According to research by the Feminist Majority Foundation’s National Clinic Access Project, Spitz and other Army of God figures such as Neal Horsley and David Leach corresponded with Waagner while he was in prison, in what may have been a recruitment campaign. Horsley is best known for posting on his Nuremberg Files Web site photos of doctors, accompanied by personal information that might assist a would-be killer in locating the doctors or their families. Critics called it a “hit list,” in part because the names of murdered doctors were subsequently crossed out.

In a letter to Leach, Waagner called for the formation of a “Combat Information Center,” a Web site that would include “data on every abortion mill in the country: address, phone number, hours of operation, names of staff and photos. The type of intelligence that would be useful to a field warrior,” he wrote. While some people feel that the Nuremberg Files site already serves that purpose, Waagner thinks more comprehensive information is needed.

Waagner’s relationships to Army of God figures alarm Eleanor Smeal, president of the Feminist Majority Foundation, but they don’t surprise her. She has watched with horror as the rhetoric from this sector has mushroomed from protest to justification for violence and murder to justification for violence against “accessories” to language that suggests that anyone in a “war zone” is fair game. “There is clearly a network that is encouraging, and aiding and abetting Waagner and others,” Smeal says.

Waagner’s threat to kill clinic staff is also worrisome because it recalls the attack of the young, deranged John Salvi, who shot up two clinics in Brookline, Mass., in 1995, killing two receptionists and wounding three others. Waagner’s connections to Spitz have clinic security officials concerned as well.

Salvi eluded capture for several days after the Brookline massacre, driving down the East Coast to Norfolk, Va., where he was apprehended by police shortly after spraying the outside of a clinic with bullets from a semiautomatic weapon. Spitz, who lives nearby, said he did not know Salvi and didn’t know how he got his number. But he did demonstrate in support of Salvi outside the local jail.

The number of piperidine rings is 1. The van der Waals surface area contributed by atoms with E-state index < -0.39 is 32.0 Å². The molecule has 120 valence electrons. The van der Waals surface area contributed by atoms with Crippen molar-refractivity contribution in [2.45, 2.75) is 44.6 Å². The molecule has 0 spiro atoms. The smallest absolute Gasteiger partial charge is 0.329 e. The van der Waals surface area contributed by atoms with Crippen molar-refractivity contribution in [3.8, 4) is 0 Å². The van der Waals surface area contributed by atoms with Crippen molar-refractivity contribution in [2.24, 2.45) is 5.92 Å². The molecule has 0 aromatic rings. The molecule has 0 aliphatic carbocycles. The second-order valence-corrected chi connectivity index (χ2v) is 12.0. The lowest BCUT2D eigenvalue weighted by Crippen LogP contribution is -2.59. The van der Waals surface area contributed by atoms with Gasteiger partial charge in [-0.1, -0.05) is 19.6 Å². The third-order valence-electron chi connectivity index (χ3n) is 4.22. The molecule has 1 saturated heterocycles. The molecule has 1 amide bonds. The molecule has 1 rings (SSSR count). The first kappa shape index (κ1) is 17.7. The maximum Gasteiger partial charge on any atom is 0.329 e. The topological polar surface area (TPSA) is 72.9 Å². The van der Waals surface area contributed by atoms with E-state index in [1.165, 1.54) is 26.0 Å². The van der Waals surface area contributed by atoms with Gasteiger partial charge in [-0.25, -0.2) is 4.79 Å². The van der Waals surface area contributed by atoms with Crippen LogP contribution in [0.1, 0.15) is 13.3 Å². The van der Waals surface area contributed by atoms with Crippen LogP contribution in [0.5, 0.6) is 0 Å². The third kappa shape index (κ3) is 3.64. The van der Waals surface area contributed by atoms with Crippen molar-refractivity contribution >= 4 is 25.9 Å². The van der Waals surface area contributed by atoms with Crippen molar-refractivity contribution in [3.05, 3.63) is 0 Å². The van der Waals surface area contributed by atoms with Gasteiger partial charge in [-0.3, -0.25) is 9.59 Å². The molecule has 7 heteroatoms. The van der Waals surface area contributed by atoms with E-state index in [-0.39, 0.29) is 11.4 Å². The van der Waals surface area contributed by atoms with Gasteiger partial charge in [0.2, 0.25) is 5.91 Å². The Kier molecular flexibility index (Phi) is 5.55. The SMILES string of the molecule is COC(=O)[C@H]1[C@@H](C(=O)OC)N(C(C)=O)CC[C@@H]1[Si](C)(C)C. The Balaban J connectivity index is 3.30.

“I think it was divine intervention [that Salvi came here],” Spitz said. “Maybe because there is support for him here.” Salvi was found guilty of the two murders, but his conviction was later vacated when he committed suicide in Bridgewater State Hospital in Massachusetts before he could complete an appeal.

Waagner’s criminal record dates back to the theft of a motorcycle in Lynchburg, Va., in the mid-1970s, according to Dennis Roddy of the Pittsburgh Post-Gazette, who has followed the case closely. Waagner served 52 months in federal prison in the early 1990s on charges stemming from the theft of a $83,000 coin collection, as well as on firearms charges. The FBI lists five aliases he has used in his criminal career.

The catalyst that turned Waagner’s growing antiabortion militancy into a terrorist crusade seems to have been the funeral service his minister held following his daughter’s miscarriage in January 1999. “It did something to me that is just hard to express,” Waagner said, and God then called him to “be [his] warrior” and to kill abortion doctors. In September 1999, according to TV’s “America’s Most Wanted” — which has profiled Waagner four times — he escaped into Pennsylvania’s Allegheny National Forest after police stopped him in yet another stolen vehicle.